Home For Advertisers, Location-Based Services “Blew Up Overnight”

For Advertisers, Location-Based Services “Blew Up Overnight”

Advertisers have long talked about the mystical possibilities of using real-time location data to target customers. The technology existed; most cell phones have a GPS receiver in case of emergency. But real-time location data was off-limits to advertisers until Web-centric phones introduced people to the concept of sharing their location in exchange for utility. Soon, along came apps like Foursquare and Gowalla, which essentially trick users into sharing their real-time location with advertisers. Suddenly, location-aware marketing is red hot.

“It’s huge and it’s increasing,” said Michael Becker, a director at the Mobile Marketing Association. “Location is going to play an increasingly critical role in enabling successful consumer engagement through and with the mobile phone.”

For advertisers, the growth of real-time location data felt like an explosion that “blew up overnight,” Becker said.

Big name advertisers seem to be throwing money at location-based services. Brightkite is reportedly charging between $10,000 and $20,000 for local promotions. Foursquare seems to be announcing a new A-list corporate partner every week, including Starbucks and MTV. And Shopkick, the treasure hunt of consumption, launched with Best Buy, Macy’s and American Eagle among its sponsors – which had to install special audio transmitters in all their participating stores just so the app will know when a user walks in.

Advertisers are excited because location-aware ads really work, Becker said, citing a study that showed nearly 50% of users who are shown a location-aware ad on a mobile device will “take some action,” beating out text messaging (37%) and Web display ads (28%).

But isn’t that because location-savvy ads are fairly novel? Advertisers were also excited about display ads in the early days of the Web, when users were so unaccustomed to browsing that they clicked on anything that caught their attention. Doesn’t it seem like the higher engagement reported for location-aware ads could be because a user is not used to seeing her city or neighborhood mentioned in an ad on her phone?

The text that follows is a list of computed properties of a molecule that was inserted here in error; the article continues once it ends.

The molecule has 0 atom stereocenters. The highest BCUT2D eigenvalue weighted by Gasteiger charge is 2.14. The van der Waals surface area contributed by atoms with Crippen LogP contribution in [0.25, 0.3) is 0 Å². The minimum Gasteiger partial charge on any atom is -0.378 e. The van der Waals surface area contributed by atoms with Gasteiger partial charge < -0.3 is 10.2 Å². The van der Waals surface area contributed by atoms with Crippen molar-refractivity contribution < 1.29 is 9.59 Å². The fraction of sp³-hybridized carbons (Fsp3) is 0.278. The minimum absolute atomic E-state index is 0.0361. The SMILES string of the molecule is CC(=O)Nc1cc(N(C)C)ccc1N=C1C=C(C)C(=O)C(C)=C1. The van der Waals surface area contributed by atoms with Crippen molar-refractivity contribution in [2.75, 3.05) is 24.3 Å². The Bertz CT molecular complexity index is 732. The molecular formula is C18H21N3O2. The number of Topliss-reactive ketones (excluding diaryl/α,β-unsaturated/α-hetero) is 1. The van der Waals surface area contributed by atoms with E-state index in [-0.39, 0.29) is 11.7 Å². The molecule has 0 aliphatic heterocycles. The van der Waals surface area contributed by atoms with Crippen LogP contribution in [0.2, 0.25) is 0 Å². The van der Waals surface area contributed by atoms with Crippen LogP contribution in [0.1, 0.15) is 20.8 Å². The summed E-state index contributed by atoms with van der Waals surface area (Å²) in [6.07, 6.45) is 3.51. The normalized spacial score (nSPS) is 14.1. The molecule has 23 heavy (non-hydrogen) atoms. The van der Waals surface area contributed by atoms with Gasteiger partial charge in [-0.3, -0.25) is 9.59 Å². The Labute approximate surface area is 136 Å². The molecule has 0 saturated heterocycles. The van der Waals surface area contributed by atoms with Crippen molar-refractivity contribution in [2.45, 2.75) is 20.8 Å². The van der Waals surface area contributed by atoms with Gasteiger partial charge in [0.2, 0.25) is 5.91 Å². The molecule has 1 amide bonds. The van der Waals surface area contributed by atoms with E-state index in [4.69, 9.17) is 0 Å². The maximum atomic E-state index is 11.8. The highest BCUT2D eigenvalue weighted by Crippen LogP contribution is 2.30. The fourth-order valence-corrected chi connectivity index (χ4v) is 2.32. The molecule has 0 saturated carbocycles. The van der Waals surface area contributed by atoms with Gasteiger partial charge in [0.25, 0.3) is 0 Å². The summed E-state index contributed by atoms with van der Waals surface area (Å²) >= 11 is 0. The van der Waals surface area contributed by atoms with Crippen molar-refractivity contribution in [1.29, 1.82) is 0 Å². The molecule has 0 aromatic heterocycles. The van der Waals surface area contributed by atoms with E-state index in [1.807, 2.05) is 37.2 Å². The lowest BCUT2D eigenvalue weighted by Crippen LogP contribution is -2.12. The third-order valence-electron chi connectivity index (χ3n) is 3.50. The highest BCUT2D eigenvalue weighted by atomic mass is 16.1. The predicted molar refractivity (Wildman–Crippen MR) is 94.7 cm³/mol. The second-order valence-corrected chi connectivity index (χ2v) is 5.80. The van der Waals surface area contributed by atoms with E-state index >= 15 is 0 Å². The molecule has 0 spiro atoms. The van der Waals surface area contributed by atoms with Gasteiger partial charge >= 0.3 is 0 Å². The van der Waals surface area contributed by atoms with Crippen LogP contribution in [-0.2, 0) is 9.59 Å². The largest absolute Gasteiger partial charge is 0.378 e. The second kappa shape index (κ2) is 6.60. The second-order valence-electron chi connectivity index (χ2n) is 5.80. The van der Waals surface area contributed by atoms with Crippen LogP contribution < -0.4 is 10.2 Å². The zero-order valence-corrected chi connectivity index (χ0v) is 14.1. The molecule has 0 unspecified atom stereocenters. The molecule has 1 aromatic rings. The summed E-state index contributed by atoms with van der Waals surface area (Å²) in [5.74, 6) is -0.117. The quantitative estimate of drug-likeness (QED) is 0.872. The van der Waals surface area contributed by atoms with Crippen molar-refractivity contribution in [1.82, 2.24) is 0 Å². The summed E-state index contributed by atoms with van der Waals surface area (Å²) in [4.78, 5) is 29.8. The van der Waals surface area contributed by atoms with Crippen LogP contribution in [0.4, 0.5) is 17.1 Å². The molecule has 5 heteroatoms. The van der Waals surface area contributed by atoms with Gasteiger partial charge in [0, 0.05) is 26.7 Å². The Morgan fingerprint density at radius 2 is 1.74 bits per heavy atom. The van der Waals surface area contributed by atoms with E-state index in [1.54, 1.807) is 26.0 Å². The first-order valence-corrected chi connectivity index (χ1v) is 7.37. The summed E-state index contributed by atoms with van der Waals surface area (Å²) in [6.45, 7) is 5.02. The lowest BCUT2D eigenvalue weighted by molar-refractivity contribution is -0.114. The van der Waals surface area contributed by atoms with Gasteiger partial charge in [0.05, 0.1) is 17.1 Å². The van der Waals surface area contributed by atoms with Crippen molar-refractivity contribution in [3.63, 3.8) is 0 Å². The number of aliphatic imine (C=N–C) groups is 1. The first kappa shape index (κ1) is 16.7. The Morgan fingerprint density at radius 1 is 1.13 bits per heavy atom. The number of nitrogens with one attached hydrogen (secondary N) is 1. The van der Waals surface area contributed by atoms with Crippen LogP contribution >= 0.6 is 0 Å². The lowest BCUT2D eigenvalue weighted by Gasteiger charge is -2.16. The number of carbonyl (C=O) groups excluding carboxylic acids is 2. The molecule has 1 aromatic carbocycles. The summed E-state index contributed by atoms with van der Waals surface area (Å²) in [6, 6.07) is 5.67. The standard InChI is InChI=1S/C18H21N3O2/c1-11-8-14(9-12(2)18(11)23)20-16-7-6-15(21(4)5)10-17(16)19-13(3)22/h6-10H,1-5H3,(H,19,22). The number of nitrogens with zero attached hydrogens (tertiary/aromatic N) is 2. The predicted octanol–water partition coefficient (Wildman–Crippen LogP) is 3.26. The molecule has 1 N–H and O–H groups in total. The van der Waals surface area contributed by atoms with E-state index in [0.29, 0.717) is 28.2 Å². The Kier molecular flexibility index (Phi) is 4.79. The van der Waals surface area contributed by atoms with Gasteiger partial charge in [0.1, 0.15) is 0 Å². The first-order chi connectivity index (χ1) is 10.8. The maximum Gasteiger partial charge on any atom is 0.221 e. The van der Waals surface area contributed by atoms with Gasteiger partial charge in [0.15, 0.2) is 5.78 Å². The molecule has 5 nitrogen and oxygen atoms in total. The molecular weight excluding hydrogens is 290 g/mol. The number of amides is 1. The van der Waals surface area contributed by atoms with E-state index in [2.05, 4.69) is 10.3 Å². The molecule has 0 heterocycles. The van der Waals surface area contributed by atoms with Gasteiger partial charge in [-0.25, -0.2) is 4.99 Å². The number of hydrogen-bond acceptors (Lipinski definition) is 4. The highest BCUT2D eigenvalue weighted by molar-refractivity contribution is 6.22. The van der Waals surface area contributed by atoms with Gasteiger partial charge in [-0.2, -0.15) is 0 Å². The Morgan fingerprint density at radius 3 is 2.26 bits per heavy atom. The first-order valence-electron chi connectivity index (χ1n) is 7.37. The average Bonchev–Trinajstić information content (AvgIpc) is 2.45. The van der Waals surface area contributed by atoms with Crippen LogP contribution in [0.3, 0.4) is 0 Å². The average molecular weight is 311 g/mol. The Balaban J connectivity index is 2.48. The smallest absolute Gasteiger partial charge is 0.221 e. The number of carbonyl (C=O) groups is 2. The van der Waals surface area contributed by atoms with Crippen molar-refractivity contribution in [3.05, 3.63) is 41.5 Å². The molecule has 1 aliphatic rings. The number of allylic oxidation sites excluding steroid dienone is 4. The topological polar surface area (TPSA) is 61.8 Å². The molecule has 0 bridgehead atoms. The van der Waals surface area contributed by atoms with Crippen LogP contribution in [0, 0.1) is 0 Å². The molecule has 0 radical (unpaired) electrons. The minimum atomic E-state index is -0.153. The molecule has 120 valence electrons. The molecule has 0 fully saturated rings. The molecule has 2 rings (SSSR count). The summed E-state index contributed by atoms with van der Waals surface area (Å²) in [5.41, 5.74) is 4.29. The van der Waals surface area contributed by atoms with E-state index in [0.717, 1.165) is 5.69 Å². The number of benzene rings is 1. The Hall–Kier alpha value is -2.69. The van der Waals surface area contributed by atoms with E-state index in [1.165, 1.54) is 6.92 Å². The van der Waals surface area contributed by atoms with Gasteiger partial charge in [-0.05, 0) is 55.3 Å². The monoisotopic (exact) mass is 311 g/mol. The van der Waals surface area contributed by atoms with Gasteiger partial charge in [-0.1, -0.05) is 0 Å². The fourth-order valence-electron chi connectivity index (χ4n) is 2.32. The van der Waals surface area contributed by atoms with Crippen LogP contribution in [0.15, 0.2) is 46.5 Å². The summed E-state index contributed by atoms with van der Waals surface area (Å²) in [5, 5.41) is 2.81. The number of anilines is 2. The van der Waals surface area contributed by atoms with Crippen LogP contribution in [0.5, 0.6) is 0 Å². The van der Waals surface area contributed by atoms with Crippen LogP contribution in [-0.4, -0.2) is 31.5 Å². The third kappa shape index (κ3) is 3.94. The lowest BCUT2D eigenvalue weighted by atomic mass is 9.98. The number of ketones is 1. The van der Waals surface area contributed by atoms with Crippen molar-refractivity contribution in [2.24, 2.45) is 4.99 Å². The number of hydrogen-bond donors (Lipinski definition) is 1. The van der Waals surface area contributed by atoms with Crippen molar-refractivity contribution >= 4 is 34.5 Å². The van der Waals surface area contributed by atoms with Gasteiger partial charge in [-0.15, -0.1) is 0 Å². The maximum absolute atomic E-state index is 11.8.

Newness may be inflating the numbers a bit, Becker acknowledged, but advertisers will just create more engaging and sophisticated ads as time goes on. But location is just one of many important factors in mobile marketing. Advertisers also consider a consumer’s age, type of phone, even time of day.

“Location is not necessarily the goal of the interaction. Rather, location is a piece of information that provides context to the user experience and can create a more relevant and engaging interaction with the consumer,” Becker said.

Advertisers in the U.S. will spend $1.8 billion on location-aware marketing in 2015, according to a recent report by market research firm ABI Research. (By comparison, advertisers in the U.S. spent $10 billion on search advertsing in 2008.)

Not every advertiser will care about location, said Neil Strother, a director at ABI Research who put together the report. For restaurants and bars, real-time location is crucial. But for NBC or Coke, not so much.

And there are lots of companies hesitant to join in the location game, Strother said. That’s because of inexperience and fears about threatening consumers’ comfort level. “The next few years will be very important for companies to get it right and not abuse the location information they’re getting,” he said.

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